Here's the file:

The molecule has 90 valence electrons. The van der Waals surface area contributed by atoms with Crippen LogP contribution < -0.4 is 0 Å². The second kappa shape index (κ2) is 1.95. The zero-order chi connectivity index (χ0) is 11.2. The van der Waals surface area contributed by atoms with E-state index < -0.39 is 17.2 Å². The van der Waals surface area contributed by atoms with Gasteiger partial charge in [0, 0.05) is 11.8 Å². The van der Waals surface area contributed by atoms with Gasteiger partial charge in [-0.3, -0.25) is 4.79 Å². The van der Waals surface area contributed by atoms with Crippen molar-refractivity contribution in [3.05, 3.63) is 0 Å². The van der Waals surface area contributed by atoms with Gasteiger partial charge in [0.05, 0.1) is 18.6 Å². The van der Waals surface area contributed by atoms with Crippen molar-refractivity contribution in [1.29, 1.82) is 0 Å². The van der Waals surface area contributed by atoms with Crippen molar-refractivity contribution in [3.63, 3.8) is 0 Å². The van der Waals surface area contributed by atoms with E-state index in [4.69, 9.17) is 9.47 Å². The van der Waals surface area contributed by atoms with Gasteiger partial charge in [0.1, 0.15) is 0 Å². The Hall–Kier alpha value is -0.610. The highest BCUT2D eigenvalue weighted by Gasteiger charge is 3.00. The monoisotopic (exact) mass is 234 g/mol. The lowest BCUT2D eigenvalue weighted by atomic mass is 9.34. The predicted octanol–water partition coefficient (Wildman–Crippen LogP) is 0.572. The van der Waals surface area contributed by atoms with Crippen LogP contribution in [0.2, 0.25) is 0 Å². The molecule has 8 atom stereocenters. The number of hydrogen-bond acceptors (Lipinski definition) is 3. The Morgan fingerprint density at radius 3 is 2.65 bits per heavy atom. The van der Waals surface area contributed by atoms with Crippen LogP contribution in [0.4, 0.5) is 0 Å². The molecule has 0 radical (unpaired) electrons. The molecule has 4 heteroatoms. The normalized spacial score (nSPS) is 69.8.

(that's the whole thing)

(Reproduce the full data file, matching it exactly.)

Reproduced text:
The molecule has 90 valence electrons. The van der Waals surface area contributed by atoms with Crippen LogP contribution < -0.4 is 0 Å². The second kappa shape index (κ2) is 1.95. The zero-order chi connectivity index (χ0) is 11.2. The van der Waals surface area contributed by atoms with E-state index < -0.39 is 17.2 Å². The van der Waals surface area contributed by atoms with Gasteiger partial charge in [0, 0.05) is 11.8 Å². The van der Waals surface area contributed by atoms with Gasteiger partial charge in [-0.3, -0.25) is 4.79 Å². The van der Waals surface area contributed by atoms with Crippen molar-refractivity contribution in [3.05, 3.63) is 0 Å². The van der Waals surface area contributed by atoms with Gasteiger partial charge in [0.05, 0.1) is 18.6 Å². The van der Waals surface area contributed by atoms with Crippen molar-refractivity contribution in [1.29, 1.82) is 0 Å². The van der Waals surface area contributed by atoms with Crippen molar-refractivity contribution in [3.63, 3.8) is 0 Å². The van der Waals surface area contributed by atoms with E-state index in [4.69, 9.17) is 9.47 Å². The van der Waals surface area contributed by atoms with Gasteiger partial charge in [0.1, 0.15) is 0 Å². The Hall–Kier alpha value is -0.610. The highest BCUT2D eigenvalue weighted by Gasteiger charge is 3.00. The monoisotopic (exact) mass is 234 g/mol. The lowest BCUT2D eigenvalue weighted by atomic mass is 9.34. The predicted octanol–water partition coefficient (Wildman–Crippen LogP) is 0.572. The van der Waals surface area contributed by atoms with Crippen LogP contribution in [0.2, 0.25) is 0 Å². The molecule has 8 atom stereocenters. The number of hydrogen-bond acceptors (Lipinski definition) is 3. The Morgan fingerprint density at radius 3 is 2.65 bits per heavy atom. The van der Waals surface area contributed by atoms with Crippen LogP contribution in [0.4, 0.5) is 0 Å². The molecule has 0 radical (unpaired) electrons. The molecule has 4 heteroatoms. The normalized spacial score (nSPS) is 69.8.